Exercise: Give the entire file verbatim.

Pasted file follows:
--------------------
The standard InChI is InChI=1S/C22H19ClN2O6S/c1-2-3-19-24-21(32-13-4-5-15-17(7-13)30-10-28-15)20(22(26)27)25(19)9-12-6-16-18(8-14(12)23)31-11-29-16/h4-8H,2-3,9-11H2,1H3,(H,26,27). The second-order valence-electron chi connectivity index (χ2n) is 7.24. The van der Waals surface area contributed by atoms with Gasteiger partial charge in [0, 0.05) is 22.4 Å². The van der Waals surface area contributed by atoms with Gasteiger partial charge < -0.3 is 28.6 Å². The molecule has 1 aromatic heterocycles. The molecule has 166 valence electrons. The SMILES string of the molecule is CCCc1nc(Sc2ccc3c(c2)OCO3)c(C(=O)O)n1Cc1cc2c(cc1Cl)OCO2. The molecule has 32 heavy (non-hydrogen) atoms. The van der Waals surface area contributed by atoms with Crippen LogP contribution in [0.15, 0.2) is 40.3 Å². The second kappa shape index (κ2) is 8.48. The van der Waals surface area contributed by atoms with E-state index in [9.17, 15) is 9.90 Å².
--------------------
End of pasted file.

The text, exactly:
The standard InChI is InChI=1S/C22H19ClN2O6S/c1-2-3-19-24-21(32-13-4-5-15-17(7-13)30-10-28-15)20(22(26)27)25(19)9-12-6-16-18(8-14(12)23)31-11-29-16/h4-8H,2-3,9-11H2,1H3,(H,26,27). The second-order valence-electron chi connectivity index (χ2n) is 7.24. The van der Waals surface area contributed by atoms with Gasteiger partial charge in [0, 0.05) is 22.4 Å². The van der Waals surface area contributed by atoms with Gasteiger partial charge < -0.3 is 28.6 Å². The molecule has 1 aromatic heterocycles. The molecule has 166 valence electrons. The SMILES string of the molecule is CCCc1nc(Sc2ccc3c(c2)OCO3)c(C(=O)O)n1Cc1cc2c(cc1Cl)OCO2. The molecule has 32 heavy (non-hydrogen) atoms. The van der Waals surface area contributed by atoms with Crippen LogP contribution in [0.15, 0.2) is 40.3 Å². The second kappa shape index (κ2) is 8.48. The van der Waals surface area contributed by atoms with E-state index in [9.17, 15) is 9.90 Å².